Violence in Gay Relationships

In the minds of many people, the phrase "domestic violence" automatically conjures up an image of a woman being battered by her husband. The truth is that domestic violence exists in many different permutations. For example, abuse is not necessarily physical. Emotional and psychological torment can affect a person just as seriously as being physically stuck.

Abusive relationships can also vary by the genders of the people involved. Sometimes men are abused by women, and sometimes violence occurs between gay couples. In fact, statistics suggest that abuse is just as common among gay and lesbian couples as in the heterosexual population. Gay survivors of abuse may face certain conflicts or have to agree with certain issues that are unique to their situation.

For example, the issue of abusive gay relations has not received the acknowledgment or attention as more "typical" abusive relationships. There is not much information or resources that specifically offer information and advice relevant to gay people, or to government officials, social workers or health care providers who may have gay clients. This lack of information in the wider community can create serious problems for a survivor who is trying to seek help. He or she may encounter police officers who do not take violence between two men or women seriously, shelter employees with personal biases against gay people, doctors who do not pay attention to signs of abuse in gay patients, and many other obstacles of this kind.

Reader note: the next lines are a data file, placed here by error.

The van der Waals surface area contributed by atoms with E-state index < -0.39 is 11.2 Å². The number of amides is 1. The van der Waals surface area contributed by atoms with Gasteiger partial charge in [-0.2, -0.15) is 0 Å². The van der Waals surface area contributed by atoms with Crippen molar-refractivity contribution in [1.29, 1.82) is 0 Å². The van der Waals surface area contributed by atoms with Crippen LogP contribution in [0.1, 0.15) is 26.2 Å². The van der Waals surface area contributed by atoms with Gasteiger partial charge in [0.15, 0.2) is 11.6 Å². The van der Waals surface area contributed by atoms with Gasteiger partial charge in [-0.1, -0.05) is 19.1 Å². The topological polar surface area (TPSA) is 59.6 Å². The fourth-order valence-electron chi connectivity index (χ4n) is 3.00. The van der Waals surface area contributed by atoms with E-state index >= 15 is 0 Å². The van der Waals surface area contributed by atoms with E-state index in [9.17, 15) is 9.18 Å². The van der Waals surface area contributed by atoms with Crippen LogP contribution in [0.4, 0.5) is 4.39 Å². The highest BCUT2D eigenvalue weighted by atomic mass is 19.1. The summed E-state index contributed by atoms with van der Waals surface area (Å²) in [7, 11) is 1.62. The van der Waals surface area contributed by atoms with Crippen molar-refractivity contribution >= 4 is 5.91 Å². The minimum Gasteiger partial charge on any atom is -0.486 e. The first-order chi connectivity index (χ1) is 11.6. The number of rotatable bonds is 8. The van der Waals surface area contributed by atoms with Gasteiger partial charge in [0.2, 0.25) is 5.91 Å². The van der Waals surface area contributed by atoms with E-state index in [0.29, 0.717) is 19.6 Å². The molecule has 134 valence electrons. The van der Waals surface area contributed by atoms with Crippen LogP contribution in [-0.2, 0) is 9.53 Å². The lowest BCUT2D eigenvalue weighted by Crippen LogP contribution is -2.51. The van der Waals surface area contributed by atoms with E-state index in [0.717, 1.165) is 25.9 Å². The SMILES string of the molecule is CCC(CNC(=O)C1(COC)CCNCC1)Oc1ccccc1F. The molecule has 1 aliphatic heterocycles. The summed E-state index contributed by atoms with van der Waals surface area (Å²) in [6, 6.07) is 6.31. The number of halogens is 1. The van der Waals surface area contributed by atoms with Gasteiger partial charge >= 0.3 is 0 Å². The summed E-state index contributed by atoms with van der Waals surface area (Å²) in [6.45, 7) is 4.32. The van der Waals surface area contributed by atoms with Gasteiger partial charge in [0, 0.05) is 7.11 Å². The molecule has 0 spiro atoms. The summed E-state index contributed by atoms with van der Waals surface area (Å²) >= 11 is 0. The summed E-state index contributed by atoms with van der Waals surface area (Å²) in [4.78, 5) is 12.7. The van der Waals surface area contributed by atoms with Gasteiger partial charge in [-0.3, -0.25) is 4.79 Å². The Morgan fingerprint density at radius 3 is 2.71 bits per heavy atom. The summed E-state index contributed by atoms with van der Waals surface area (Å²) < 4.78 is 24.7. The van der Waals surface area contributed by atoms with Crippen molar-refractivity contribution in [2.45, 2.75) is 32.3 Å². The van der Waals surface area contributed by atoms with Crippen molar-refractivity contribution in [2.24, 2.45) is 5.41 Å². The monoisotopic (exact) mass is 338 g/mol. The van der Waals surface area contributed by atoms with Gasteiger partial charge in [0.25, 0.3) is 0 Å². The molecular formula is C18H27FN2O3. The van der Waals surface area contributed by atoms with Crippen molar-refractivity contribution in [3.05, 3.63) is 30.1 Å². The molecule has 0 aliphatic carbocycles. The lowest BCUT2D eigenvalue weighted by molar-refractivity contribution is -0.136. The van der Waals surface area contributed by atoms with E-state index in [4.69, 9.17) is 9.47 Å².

Another sad problem these survivors may experience is a lack of support within their own community. Some gay men and lesbians would prefer that the issue of domestic violence remain hidden, for fear of damaging the reputation of the gay community. These survivors may also be manipulated by threats to their personal reputations. If a person is not "out," their partner may control them by threatening to tell people about their relationship. This is especially a problem for younger victims of abuse, such as teenagers who are still living at home.

The good news is that many state laws about domestic violence are written to be gender neutral. For example, in most states a victim can get a restraining order against their abuser regardless of their genders or whether they are married. And many activists are working to spread information and raise people's awareness of this important issue. The situation for gay victims of abusive is very serious, but it is slowly improving.

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Joseph Devine

Author: admin

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